Words by Tanya Grimson
August 30th, 2018
Just on the outskirts of Dublin in Ashbourne, Co. Meath lies one of Ireland’s best kept culinary secrets, Eatzen, an Asian fusion restaurant that takes its influences from Thailand, China and Japan. This modern restaurant is not your typical Chinese restaurant and it is, for this reason, not only revered locally but has a celebrity following that make repeat trips to Ashbourne because the food is simply worth it.
Located in the heart of the town on Killegland St, right beside Tesco, you need to enter a vestibule first and take the lift to the first floor. On arrival, you are met with elegant, bright and modern décor that reflects the fine dining status of the restaurant. The room has a monochromatic tone, with sweeping curved white walls that separate the space, dark teak floors and wooden carvings that separate the booths which we were lucky enough to be seated at.
At the back of the room lies their private dining (VIP) room that seats 14 people, an experience that I am determined to avail of soon. This circular room is covered in glass with striking ceiling light, a glass circular table and transparent Perspex chairs to add to the modern drama of it.
And this drama does not stop here. The lavatory is simply stunning; one large unisex room with five doors, three with the letter W and two with the letter M, the toilet is dark and moody and each gender has their own coloured Perspex art installation inset into the walls of the cubicles, orange for the ladies and purple for the men. The proprietor’s love for glass is prevalent throughout and nowhere used to better effect than the sleekest water taps I have ever seen. Each metal tap is inset into a sphere of glass and when the metal lever is pulled down, the water cascades over the glass creating a waterfall effect. It’s this level of detail that explains the €2m that the owner, Tim Tang, invested in the restaurant when it opened in 2004. According to Tang, it was paramount that the interior reflected the fine dining experience of the food and he was right in doing so because it does. Nothing about this restaurant looks half done, half prepared, or not well thought out; it is not style over substance, but style backed by substance, because the food can back it up.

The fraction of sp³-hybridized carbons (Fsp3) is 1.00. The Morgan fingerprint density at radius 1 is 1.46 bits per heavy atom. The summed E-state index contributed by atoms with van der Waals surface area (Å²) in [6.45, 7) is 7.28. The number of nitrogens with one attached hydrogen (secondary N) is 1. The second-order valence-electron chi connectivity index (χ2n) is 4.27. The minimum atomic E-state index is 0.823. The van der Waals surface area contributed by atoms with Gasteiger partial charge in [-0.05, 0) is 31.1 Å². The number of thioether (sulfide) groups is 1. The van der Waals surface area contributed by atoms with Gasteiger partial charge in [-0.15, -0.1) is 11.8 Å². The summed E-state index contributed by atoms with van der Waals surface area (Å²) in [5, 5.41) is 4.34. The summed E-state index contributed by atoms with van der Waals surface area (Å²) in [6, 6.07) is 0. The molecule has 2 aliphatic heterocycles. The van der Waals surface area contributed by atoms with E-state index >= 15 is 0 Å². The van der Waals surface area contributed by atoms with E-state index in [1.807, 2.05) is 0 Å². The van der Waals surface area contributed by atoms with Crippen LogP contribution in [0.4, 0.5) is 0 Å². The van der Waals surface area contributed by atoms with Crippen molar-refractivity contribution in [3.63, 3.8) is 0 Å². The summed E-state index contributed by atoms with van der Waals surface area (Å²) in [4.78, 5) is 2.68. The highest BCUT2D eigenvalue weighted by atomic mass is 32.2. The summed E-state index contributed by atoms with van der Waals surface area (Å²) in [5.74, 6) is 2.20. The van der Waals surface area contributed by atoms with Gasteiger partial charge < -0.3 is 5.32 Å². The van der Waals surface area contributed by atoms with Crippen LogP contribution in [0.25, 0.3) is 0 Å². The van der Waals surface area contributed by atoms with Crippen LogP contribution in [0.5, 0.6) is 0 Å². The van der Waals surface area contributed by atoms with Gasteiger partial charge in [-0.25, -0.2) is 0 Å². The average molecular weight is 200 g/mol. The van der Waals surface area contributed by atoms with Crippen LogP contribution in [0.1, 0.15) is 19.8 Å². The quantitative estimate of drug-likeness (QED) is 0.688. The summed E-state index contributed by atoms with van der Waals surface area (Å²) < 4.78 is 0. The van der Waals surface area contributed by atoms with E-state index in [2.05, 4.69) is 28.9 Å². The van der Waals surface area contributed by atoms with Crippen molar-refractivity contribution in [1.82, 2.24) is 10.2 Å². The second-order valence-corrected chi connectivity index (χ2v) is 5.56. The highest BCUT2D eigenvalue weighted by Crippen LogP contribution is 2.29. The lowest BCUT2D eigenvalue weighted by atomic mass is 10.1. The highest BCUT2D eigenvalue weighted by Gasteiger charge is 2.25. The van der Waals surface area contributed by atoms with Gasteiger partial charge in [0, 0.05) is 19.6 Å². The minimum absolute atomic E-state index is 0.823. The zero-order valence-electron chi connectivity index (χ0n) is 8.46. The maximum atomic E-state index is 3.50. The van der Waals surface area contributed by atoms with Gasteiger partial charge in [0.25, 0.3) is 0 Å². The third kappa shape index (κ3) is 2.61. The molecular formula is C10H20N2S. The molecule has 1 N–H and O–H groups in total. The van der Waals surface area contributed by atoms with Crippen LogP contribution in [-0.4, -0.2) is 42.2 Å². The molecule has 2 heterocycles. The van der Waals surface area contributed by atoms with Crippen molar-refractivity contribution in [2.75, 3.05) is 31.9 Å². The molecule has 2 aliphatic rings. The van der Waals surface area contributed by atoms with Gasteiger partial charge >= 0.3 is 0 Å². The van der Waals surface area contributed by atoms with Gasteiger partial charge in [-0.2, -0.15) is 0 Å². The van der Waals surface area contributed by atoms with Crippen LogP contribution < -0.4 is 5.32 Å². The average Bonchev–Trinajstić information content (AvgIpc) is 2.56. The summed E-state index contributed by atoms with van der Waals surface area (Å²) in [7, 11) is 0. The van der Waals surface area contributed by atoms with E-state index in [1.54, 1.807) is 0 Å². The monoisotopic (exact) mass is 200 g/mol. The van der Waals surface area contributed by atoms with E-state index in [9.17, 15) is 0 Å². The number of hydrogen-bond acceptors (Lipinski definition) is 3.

To start we had a selection of appetisers one of which was the Asian classic, chicken satay. There is nothing out of the norm to see this on a Chinese restaurant menu but the difference was in the sauce. All too often it is a non-descript gloopy sauce that tastes like peanut butter heated in a pan; real satay is usually cooked with coconut cream and it creates a luxuriously rich taste and on this occasion, thankfully, that difference was so evident I could have licked the bowl. Our other two starters comprised of salt and chilli squid on a bed of vermicelli noodles and prawns in a Malay salad sauce that particularly delighted my husband. The prawns were huge and the Malay sauce had a refreshingly fruity flavour that complimented the prawns so well.
For our mains, my husband opted for the Szechuan beef fillet, stir-fried with chilli, ginger and spicy herbs and my seven-year-old son chose the prawn noodles. One of the things that really excited me was the lack of a children’s menu with the usual western offerings of chicken balls or nuggets. We simply chose a main course and requested a half portion so he could enjoy the same flavours as us, which he truly did.
I chose the silver snow fish grilled in a fine champagne sauce having seen it on the menu prior to arrival which left me intrigued. This rare deep sea fish is part of the Chilean sea bass family and unlike anything I have ever tried before. On first look, it appeared similar to sea trout with a smoked orange coat but instead of a fawn coloured flesh, the flesh on this fish was white. The flesh was meaty but with a delicate texture that allowed each forkful to fall away with ease. On first bite, there was a smokiness to it that was then replaced with a buttery flavour that was both incredible and very rich. This fish appears to be the truffle of the fish kingdom with a decadently rich taste that doesn’t require a large portion. The champagne sauce compliments the fish perfectly but I felt it was a little too sweet that could potentially push this meal into dessert territory. The fish itself speaks for itself and I can now happily admit it is a firm favourite of mine.
For dessert, we opted for a selection of their desserts including the special of the day, mango rice pudding which was a combination of passionfruit and mango sorbets and a pavlova. The sorbet was zinging with bursts of fresh fruit and after such a lavish meal, it was the perfect way to bring balance to the palette.
From the moment we entered Eatzen the experience was impeccable, from the waiting staff’s attention and interaction with my son to the most memorable eating experiences that lingered on my palette long after we left. From the beautiful and stylish surroundings, the unquestionably high quality of the produce, the passion and love this restaurateur has for his business is evident in every turn.
Eatzen is located in Ashbourne, Co. Meath. For more info visit www.eatzen.ie.
[RoyalSlider Error] Username maven46mag not found
Sign up to our newsletter to gain exclusive access to our fashion and beauty reports, shoppable shoots and lifestyle inspiration.